Spicebush Autumn

Some people are sad when autumn comes. They say it reminds them of death and decay and the coming of cold, cold winter. But here it’s always been a beautiful time of renewal for us, the time of our wedding anniversary (34th) when the season wraps itself up and the young, hot, careless, fecund days of summer give way to the beautiful harvest of our affections and the bounty of the land and family.

Heather and Josh’s wedding in October was such a special time.

I especially love the last gasps of the marigolds and zinnias with the sleeping sated bees spending the night in their hearts just as we nestle down here in the beauty and bounty of the hollow.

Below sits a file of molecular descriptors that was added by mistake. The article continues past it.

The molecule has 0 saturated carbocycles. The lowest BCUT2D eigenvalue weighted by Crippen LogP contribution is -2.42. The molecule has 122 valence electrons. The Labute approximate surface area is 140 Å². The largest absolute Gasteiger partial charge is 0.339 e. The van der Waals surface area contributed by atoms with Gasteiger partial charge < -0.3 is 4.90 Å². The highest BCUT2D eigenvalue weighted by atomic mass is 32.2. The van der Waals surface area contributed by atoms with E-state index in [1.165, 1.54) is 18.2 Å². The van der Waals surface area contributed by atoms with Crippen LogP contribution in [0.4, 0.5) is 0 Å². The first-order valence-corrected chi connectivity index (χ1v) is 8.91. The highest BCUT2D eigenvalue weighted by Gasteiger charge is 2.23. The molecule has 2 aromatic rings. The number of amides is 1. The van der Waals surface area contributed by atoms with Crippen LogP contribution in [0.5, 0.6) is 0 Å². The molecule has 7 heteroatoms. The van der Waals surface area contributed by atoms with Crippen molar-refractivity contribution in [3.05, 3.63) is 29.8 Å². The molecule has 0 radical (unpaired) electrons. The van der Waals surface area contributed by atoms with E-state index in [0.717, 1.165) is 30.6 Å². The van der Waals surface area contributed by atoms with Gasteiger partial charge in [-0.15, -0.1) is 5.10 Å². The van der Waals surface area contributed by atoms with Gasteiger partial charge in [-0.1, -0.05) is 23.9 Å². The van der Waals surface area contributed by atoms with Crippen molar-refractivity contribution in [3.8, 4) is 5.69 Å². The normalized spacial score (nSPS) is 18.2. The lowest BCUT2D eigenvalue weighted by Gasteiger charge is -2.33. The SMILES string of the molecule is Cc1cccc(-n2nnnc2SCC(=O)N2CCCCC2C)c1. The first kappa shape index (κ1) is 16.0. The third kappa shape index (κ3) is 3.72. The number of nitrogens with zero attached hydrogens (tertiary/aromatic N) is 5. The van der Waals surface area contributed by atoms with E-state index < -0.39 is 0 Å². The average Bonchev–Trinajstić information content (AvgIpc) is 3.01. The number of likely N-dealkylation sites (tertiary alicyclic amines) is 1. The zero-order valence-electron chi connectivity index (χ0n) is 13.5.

Before the big blow brought in the cold temps and blew all the leaves away, spicebush (Lindera benzoan) made a spectacular show this year. Even now, the golden hickories, shagbark (Carya ovata ) and pignut (C. glabra), along with bright tangerine-colored native persimmons (Diospyros virginiana), color the hills. First frost on November 2 (two weeks later than regular mid-October date when I moved out here thirty some years ago) gave them that custardy texture that shows they’re ripe. I ate two for breakfast this morning.

 

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